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This drone can land vertically

Future Tech: Plus…magnetic tape stores huge amounts of data & lasers clean power lines.

A drone that can cling to a wall and then take off again

Drone that lands on walls

From Motherboard:

This drone doesn't just hover, it's capable of covertly perching itself on a vertical wall, just like a fly does.

Designed by Createk Design Lab at the Université de Sherbrooke in Quebec, the Multimodal Autonomous Drone (S-MAD) can repeatedly land vertically and take off again. Luckily, it wasn't designed for spying.

Instead, the team at Sherbrooke imagines the S-MAD could one day be used for less creepy tasks, like aerial monitoring after an earthquake or assisting with building inspections.

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330 million books in the palm of your hand

Magnetic tape that stores enormous amounts of data

From The Verge:

In a new world record, scientists at IBM have captured 330 terabytes of uncompressed data — or the equivalent of 330 million books — into a cartridge that can fit into the palm of your hand. The record of 201 gigabits per square inch on prototype sputtered magnetic tape is more than 20 times the areal density currently used in commercial tape drives. Areal recording density is the amount of information that can be stored on a given area of surface.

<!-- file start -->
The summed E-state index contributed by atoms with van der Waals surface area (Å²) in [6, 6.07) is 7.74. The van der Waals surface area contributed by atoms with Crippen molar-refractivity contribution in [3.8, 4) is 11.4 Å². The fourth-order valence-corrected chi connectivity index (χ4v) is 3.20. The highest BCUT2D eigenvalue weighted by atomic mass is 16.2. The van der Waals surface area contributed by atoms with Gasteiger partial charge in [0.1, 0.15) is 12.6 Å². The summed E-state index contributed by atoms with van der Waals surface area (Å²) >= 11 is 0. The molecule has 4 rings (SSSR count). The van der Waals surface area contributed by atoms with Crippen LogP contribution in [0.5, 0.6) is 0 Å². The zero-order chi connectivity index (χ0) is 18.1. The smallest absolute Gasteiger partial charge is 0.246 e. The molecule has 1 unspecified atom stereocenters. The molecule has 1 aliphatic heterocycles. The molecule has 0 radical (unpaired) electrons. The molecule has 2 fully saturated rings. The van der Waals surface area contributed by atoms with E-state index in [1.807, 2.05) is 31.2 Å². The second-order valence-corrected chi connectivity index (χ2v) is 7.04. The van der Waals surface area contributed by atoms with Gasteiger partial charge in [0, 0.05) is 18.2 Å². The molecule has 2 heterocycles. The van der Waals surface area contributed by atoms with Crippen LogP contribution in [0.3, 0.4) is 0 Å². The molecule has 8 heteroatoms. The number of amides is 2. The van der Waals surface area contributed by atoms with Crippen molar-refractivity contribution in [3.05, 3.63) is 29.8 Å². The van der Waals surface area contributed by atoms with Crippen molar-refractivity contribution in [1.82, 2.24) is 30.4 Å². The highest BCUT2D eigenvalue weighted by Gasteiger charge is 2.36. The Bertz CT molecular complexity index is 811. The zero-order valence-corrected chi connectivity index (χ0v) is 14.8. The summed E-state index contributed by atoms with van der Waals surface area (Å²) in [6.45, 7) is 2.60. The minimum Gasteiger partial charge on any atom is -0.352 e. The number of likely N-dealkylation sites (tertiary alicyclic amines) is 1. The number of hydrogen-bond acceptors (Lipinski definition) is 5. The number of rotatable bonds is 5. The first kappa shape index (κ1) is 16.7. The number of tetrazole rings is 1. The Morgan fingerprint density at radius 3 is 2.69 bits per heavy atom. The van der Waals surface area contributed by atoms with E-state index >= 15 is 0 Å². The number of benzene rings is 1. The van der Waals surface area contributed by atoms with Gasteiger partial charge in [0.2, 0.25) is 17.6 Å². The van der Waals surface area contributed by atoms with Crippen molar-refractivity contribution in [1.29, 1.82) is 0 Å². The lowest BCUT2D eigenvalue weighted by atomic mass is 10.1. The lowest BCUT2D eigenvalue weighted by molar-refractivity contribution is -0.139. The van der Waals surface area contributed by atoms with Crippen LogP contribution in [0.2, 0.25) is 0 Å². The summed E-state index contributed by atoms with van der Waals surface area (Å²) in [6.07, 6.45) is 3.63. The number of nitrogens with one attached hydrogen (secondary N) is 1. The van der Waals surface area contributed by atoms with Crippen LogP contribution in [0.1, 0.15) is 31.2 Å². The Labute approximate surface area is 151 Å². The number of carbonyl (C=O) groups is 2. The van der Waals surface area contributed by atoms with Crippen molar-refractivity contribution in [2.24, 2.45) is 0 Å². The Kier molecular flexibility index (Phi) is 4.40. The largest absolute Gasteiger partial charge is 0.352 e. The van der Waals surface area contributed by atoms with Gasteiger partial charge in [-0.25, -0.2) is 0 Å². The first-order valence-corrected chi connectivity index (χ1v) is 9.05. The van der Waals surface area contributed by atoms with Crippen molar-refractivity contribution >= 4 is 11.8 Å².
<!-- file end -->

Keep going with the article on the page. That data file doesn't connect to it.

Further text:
Tape drives were invented over 60 years ago and were traditionally used for archiving tax documents and health care records. IBM’s first tape unit used reels of half-inch-wide tape that could only hold about 2 megabytes.

The magnetic tape was developed by Sony Storage Media Solutions, and the milestone indicates the viability of continuing to scale up storage on tapes for another decade, IBM said.

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A laser beam that cleans power lines

Lasers to clean power lines

From Popular Mechanics:

Power lines are tough to clean. They're high up and difficult to reach, not to mention the dangerous electricity flowing through them. If something gets stuck on a power line, typically a work crew will have to climb up there and clean it off, which is dangerous and time-consuming. So one company found a better solution.

Cai Xiaofeng, a worker at China's Southern Power Grid, took inspiration from cutting-edge military tech and developed a high-powered laser that can shoot debris off a line.

This isn't the first time that a Chinese power company found a better way to clean a power line. A few months ago, workers in another province debuted their flamethrower-cleaning drone. But this new laser is arguably easier and safer to use.

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The Editors

The Editorial Team develops articles, company profiles and resources for the Business Hub to bring IT, tech and innovation stories to the Manitoba business community.

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